EU should urge Greece, Greek Cyprus for restraint, Turkey says
ANKARA- Anadolu Agency
“If the EU wants to be a part of the process that aims peace, prosperity and stability in the Eastern Mediterranean, it must be objective and honest. As shared with the public earlier, the calls for restraint should be directed to Greece and the Greek Cypriot administration, which harm EU's interests and escalate tension by exploiting the EU membership solidarity, rather than Turkey on the side of dialogue and cooperation,” Hami Aksoy, the spokesman for the Foreign Ministry, said in a written statement.
His remarks came as a response to a statement by the EU following a videoconference on Aug. 19.
Aksoy said the statement shows that the EU is “held hostage to the manipulation and blackmail of the two-member states.”
He also stressed that Turkey will not abdicate its rights, yet, continue to support negotiations and respond to positive steps around good neighborly relations and in line with international law.
Turkey accuses Greece of pursuing maximalist policies in the Eastern Mediterranean and underlines that its maritime claims violate sovereign rights of Turkey, the country with the longest coastline in the region.
Turkey has consistently opposed Greece's efforts to declare an exclusive economic zone based on small islands near Turkish shores, violating Turkey’s legitimate interests.
Turkey has also said energy resources near Cyprus must be shared fairly between the Turkish Republic of Northern Cyprus (TRNC)- which has issued Turkish Petroleum a license- and the Greek Cypriot administration of Southern Cyprus.
Turkish President Recep Tayyip Erdoğan has said the only solution to the dispute lies through dialogue and negotiation, and urged Athens to respect Turkey’s rights.
After Greece and Egypt signed a controversial maritime delimitation deal earlier this month, Ankara resumed energy exploration in the Eastern Mediterranean in an area within the country's continental shelf.
Merkel, Macron call for de-escalation
German and French leaders on Aug. 20 called for de-escalation of tensions in the Eastern Mediterranean, and vowed to support diplomatic efforts to resolve maritime boundary disputes between Greece and Turkey.
German Chancellor Angela Merkel reiterated her call on Greece and Turkey to resume direct talks to resolve their long-standing disputes, and said Berlin and Paris would enhance their cooperation to facilitate a diplomatic solution.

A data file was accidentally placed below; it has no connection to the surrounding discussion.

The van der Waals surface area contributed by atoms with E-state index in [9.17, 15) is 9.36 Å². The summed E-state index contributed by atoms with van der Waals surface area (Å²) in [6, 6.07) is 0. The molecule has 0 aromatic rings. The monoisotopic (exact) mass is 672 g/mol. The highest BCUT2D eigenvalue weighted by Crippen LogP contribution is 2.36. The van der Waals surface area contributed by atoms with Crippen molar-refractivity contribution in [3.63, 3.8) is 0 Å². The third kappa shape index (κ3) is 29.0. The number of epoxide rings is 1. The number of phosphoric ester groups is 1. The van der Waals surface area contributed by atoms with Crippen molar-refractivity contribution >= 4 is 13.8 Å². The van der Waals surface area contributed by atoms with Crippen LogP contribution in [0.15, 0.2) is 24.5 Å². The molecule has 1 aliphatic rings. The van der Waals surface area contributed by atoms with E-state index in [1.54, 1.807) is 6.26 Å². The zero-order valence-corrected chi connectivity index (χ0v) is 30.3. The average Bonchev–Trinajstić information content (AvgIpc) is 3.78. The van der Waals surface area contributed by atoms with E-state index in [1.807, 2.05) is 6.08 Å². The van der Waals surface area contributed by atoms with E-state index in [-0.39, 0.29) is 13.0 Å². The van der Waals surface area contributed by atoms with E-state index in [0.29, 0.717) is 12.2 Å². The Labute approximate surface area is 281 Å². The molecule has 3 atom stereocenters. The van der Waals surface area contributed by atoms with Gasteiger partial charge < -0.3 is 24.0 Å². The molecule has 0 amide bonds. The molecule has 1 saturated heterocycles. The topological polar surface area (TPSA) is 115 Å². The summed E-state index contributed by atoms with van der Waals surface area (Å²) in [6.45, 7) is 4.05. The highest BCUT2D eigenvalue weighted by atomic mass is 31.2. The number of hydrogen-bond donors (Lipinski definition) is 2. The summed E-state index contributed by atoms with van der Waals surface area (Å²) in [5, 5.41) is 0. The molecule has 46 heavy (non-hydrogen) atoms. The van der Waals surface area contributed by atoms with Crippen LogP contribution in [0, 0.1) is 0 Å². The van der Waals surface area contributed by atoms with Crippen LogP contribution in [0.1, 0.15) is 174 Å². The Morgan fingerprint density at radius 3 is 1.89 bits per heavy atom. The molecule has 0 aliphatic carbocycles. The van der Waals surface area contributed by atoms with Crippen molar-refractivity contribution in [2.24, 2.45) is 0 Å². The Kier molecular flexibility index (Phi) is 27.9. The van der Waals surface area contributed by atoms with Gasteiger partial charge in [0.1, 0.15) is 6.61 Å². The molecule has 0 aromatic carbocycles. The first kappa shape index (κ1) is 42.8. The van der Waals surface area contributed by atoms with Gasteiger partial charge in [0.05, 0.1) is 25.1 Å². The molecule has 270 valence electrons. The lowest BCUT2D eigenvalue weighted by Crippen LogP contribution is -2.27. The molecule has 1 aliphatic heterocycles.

“We need stability in the Eastern Mediterranean, not tensions. We are aware of the critical situation there. I am confident that if Germany and France join their forces, hopefully we can find a good solution, which can make
cooperation possible,” Merkel told a joint news conference with French President Emmanuel Macron, following their meeting at Macron’s presidential mansion of Fort de Bregancon on the Mediterranean coast.
Merkel also underlined that it was important to maintain unity among EU member states, and demonstrate solidarity with EU members Greece and the Greek Cypriot administration.
Meanwhile, Macron renewed his criticism of Turkey, but also expressed readiness to promote a constructive dialogue among all states in the Eastern Mediterranean, including Turkey, to de-escalate tensions and resolve current disputes.
He also argued that recent diplomatic initiatives of Berlin and Paris on the Eastern Mediterranean were not contradictory but complimentary, and said they were pursuing the same goals, such as supporting the sovereign rights of EU member states and protecting stability in the region.
Merkel’s diplomatic efforts for mediation between Turkey and Greece was severely undermined earlier this month, after Macron announced that France will send its warships to the region in support of EU member Greece. Macron’s move has further escalated tensions in the Eastern Mediterranean.
But on Thursday, during the press conference with Merkel, the French president underlined the importance of Merkel’s diplomatic initiative, and said Paris will support Berlin’s efforts.